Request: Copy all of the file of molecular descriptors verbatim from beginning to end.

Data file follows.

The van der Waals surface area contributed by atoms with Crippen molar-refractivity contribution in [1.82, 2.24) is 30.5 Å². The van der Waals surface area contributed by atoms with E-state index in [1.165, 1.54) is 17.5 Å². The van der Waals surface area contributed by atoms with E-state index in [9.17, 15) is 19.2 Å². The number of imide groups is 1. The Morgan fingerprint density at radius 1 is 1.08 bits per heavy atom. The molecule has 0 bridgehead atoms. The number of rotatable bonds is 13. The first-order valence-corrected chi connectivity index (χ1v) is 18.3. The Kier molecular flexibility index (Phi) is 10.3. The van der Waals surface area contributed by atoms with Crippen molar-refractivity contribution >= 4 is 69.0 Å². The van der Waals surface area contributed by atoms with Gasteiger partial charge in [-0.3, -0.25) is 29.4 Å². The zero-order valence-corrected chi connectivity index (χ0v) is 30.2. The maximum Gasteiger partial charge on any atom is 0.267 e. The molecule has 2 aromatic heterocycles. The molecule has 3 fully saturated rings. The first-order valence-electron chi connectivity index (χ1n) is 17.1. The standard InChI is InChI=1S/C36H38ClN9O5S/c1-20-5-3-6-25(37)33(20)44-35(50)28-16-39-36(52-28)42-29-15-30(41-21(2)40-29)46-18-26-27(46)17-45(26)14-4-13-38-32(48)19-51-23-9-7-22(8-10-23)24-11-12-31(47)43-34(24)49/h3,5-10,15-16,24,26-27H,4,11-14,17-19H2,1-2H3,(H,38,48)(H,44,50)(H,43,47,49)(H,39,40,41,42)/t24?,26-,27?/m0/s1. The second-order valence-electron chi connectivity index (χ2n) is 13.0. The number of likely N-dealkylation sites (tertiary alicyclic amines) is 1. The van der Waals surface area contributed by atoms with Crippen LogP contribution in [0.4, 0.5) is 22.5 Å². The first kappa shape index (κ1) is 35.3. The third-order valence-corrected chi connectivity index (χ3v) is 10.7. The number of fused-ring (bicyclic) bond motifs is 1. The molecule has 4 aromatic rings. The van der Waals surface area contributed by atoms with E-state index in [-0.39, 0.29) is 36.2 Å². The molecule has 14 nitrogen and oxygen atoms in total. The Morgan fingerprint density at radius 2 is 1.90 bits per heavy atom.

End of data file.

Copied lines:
The van der Waals surface area contributed by atoms with Crippen molar-refractivity contribution in [1.82, 2.24) is 30.5 Å². The van der Waals surface area contributed by atoms with E-state index in [1.165, 1.54) is 17.5 Å². The van der Waals surface area contributed by atoms with E-state index in [9.17, 15) is 19.2 Å². The number of imide groups is 1. The Morgan fingerprint density at radius 1 is 1.08 bits per heavy atom. The molecule has 0 bridgehead atoms. The number of rotatable bonds is 13. The first-order valence-corrected chi connectivity index (χ1v) is 18.3. The Kier molecular flexibility index (Phi) is 10.3. The van der Waals surface area contributed by atoms with Crippen molar-refractivity contribution >= 4 is 69.0 Å². The van der Waals surface area contributed by atoms with Gasteiger partial charge in [-0.3, -0.25) is 29.4 Å². The zero-order valence-corrected chi connectivity index (χ0v) is 30.2. The maximum Gasteiger partial charge on any atom is 0.267 e. The molecule has 2 aromatic heterocycles. The molecule has 3 fully saturated rings. The first-order valence-electron chi connectivity index (χ1n) is 17.1. The standard InChI is InChI=1S/C36H38ClN9O5S/c1-20-5-3-6-25(37)33(20)44-35(50)28-16-39-36(52-28)42-29-15-30(41-21(2)40-29)46-18-26-27(46)17-45(26)14-4-13-38-32(48)19-51-23-9-7-22(8-10-23)24-11-12-31(47)43-34(24)49/h3,5-10,15-16,24,26-27H,4,11-14,17-19H2,1-2H3,(H,38,48)(H,44,50)(H,43,47,49)(H,39,40,41,42)/t24?,26-,27?/m0/s1. The second-order valence-electron chi connectivity index (χ2n) is 13.0. The number of likely N-dealkylation sites (tertiary alicyclic amines) is 1. The van der Waals surface area contributed by atoms with Crippen LogP contribution in [0.4, 0.5) is 22.5 Å². The first kappa shape index (κ1) is 35.3. The third-order valence-corrected chi connectivity index (χ3v) is 10.7. The number of fused-ring (bicyclic) bond motifs is 1. The molecule has 4 aromatic rings. The van der Waals surface area contributed by atoms with E-state index in [-0.39, 0.29) is 36.2 Å². The molecule has 14 nitrogen and oxygen atoms in total. The Morgan fingerprint density at radius 2 is 1.90 bits per heavy atom.